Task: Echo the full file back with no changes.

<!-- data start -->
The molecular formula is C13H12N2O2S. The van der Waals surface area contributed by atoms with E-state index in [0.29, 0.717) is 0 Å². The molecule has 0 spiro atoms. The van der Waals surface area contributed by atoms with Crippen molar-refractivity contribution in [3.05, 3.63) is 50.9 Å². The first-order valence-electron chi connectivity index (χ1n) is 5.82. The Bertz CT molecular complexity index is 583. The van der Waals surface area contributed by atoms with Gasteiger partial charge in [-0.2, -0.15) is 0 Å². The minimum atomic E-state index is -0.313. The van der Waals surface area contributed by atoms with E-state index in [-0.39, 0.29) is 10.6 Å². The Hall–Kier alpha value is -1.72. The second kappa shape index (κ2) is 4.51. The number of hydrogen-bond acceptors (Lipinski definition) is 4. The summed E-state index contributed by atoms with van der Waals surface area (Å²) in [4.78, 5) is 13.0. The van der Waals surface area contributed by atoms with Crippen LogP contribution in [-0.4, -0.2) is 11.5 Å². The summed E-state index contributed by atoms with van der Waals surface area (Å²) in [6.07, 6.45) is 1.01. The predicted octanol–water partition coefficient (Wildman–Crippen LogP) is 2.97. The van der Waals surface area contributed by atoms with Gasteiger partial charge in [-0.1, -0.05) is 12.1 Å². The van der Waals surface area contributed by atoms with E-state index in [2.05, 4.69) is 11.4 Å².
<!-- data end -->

The molecular formula is C13H12N2O2S. The van der Waals surface area contributed by atoms with E-state index in [0.29, 0.717) is 0 Å². The molecule has 0 spiro atoms. The van der Waals surface area contributed by atoms with Crippen molar-refractivity contribution in [3.05, 3.63) is 50.9 Å². The first-order valence-electron chi connectivity index (χ1n) is 5.82. The Bertz CT molecular complexity index is 583. The van der Waals surface area contributed by atoms with Gasteiger partial charge in [-0.2, -0.15) is 0 Å². The minimum atomic E-state index is -0.313. The van der Waals surface area contributed by atoms with E-state index in [-0.39, 0.29) is 10.6 Å². The Hall–Kier alpha value is -1.72. The second kappa shape index (κ2) is 4.51. The number of hydrogen-bond acceptors (Lipinski definition) is 4. The summed E-state index contributed by atoms with van der Waals surface area (Å²) in [4.78, 5) is 13.0. The van der Waals surface area contributed by atoms with Crippen LogP contribution in [-0.4, -0.2) is 11.5 Å². The summed E-state index contributed by atoms with van der Waals surface area (Å²) in [6.07, 6.45) is 1.01. The predicted octanol–water partition coefficient (Wildman–Crippen LogP) is 2.97. The van der Waals surface area contributed by atoms with Gasteiger partial charge in [-0.1, -0.05) is 12.1 Å². The van der Waals surface area contributed by atoms with E-state index in [2.05, 4.69) is 11.4 Å².